Art Moore entered the media world as a public relations assistant for the Seattle Mariners and a correspondent covering pro and college sports for Associated Press Radio. He reported for a Chicago-area daily newspaper and was senior news writer for Christianity Today magazine and an editor for Worldwide Newsroom before joining WND shortly after 9/11. He earned a master's degree in communications from Wheaton College.More ↓Less ↑
An officer in Iraq who used shock interrogation tactics to thwart an impending attack on American soldiers was punished with forfeiture of two month’s pay, according to his lawyer.
Previously faced with the possibility of a court martial, Lt. Col. Allen B. West accepted Article 15 non-judicial punishment from the commanding general of the 4th Infantry Division at a hearing today in Tikrit, Iraq, said Neal A. Puckett, a retired Marine officer.
Lt. Col. Allen B. West in undated family photo (Courtesy Angela West)
Puckett said the loss of pay amounts to $5,000.
“I’m pleased that it’s over with,” West told WorldNetDaily by telephone from San Antonio, Texas. “But I thought that taking $5,000 away from a guy who is about to retire was a little bit unnecessary.
“I didn’t think that needed to be part of a sentence in order to send whatever message the commanding general thought he needed to send,” he continued.
“Simply a letter of reprimand should have done it,” Puckett insisted.
West will return to Ft. Hood, Texas, as soon as transportation can be arranged and will be assigned to the Rear Detachment of the 4th Infantry Division as he awaits the processing of his retirement request.
The punishment does not affect his eligibility for retirement and pension, Puckett said.
West’s commanding officer, Maj. Gen. Raymond Odierno, had authority to accept or reject the recommendation of administrative punishment from the officer who presided over West’s preliminary hearing in Tikrit last month, Lt. Col. Jimmy Davis.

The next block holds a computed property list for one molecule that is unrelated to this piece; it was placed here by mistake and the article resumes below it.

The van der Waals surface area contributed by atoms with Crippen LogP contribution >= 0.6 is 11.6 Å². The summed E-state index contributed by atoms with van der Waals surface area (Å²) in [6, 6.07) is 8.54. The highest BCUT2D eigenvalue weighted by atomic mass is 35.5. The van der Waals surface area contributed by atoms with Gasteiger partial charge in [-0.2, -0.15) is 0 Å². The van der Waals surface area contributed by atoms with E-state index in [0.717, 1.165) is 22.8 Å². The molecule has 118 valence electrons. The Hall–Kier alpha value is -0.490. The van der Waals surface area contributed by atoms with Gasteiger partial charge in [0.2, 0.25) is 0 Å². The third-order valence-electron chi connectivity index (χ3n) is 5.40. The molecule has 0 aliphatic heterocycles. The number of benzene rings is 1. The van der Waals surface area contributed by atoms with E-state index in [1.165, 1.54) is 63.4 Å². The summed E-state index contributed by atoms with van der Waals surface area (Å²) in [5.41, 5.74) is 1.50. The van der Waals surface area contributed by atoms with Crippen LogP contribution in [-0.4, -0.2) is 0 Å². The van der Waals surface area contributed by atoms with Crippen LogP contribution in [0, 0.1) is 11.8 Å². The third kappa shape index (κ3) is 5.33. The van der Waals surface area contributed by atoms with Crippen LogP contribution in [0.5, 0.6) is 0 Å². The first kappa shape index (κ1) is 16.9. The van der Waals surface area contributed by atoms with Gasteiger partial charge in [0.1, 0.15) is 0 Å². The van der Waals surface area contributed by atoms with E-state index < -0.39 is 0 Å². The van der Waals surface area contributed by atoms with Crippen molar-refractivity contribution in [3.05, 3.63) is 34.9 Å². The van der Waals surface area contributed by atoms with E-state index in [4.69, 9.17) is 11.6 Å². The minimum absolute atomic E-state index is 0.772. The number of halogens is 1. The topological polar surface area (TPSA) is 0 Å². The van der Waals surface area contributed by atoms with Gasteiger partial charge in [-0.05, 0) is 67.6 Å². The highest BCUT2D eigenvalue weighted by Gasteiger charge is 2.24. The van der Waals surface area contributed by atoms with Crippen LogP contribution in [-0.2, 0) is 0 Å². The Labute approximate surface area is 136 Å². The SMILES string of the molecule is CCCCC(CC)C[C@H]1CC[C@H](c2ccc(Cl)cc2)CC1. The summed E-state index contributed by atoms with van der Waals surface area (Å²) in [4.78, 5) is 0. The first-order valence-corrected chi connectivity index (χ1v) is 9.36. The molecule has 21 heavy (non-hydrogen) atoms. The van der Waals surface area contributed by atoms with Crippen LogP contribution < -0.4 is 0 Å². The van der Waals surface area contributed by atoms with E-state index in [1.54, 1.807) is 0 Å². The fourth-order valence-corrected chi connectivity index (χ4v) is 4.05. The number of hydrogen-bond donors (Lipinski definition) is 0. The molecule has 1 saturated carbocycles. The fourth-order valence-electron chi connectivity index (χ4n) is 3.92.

At his preliminary hearing, West acknowledged he allowed two soldiers to beat an Iraqi policeman who refused to reveal details of an ambush plot and fired his pistol near the man’s head, threatening to kill him.
As WorldNetDaily reported, under threat of an attack, West took charge of the interrogation of an Iraqi policeman, Yahya Jhodri Hamoody, determined to flush out details as he warned subordinates “it could get ugly.” Threatening to kill the Iraqi if he didn’t talk, West fired a pistol near the policeman’s head.
The scared policeman then immediately disclosed the information, leading to the arrest of two Iraqis last August and cessation of attacks on West’s 4th Infantry Division battalion.
At the hearing last month, West was asked by his defense attorney if he would do it again.
“If it’s about the lives of my men and their safety, I’d go through hell with a gasoline can,” he said.
“But that’s what’s going on out there in the streets here, and that’s how I feel about my boys,” he told the hearing, held in one of Saddam Hussein’s lavish palaces. “There is not a person in this room I would not sacrifice my life for.”
But Army prosecutors believe his actions in the town of Saba al Boor, near Tikrit, violated the Uniform Code of Military Justice. He was charged with aggravated assault and faced a wide range of possible outcomes from no disciplinary action to a sentence of up to eight years in prison.
The prosecutors gave West a choice – face charges or resign within days of his 20 years of service, losing retirement benefits. West chose to face the charges and place his fate in the hands of Maj. Gen. Odierno.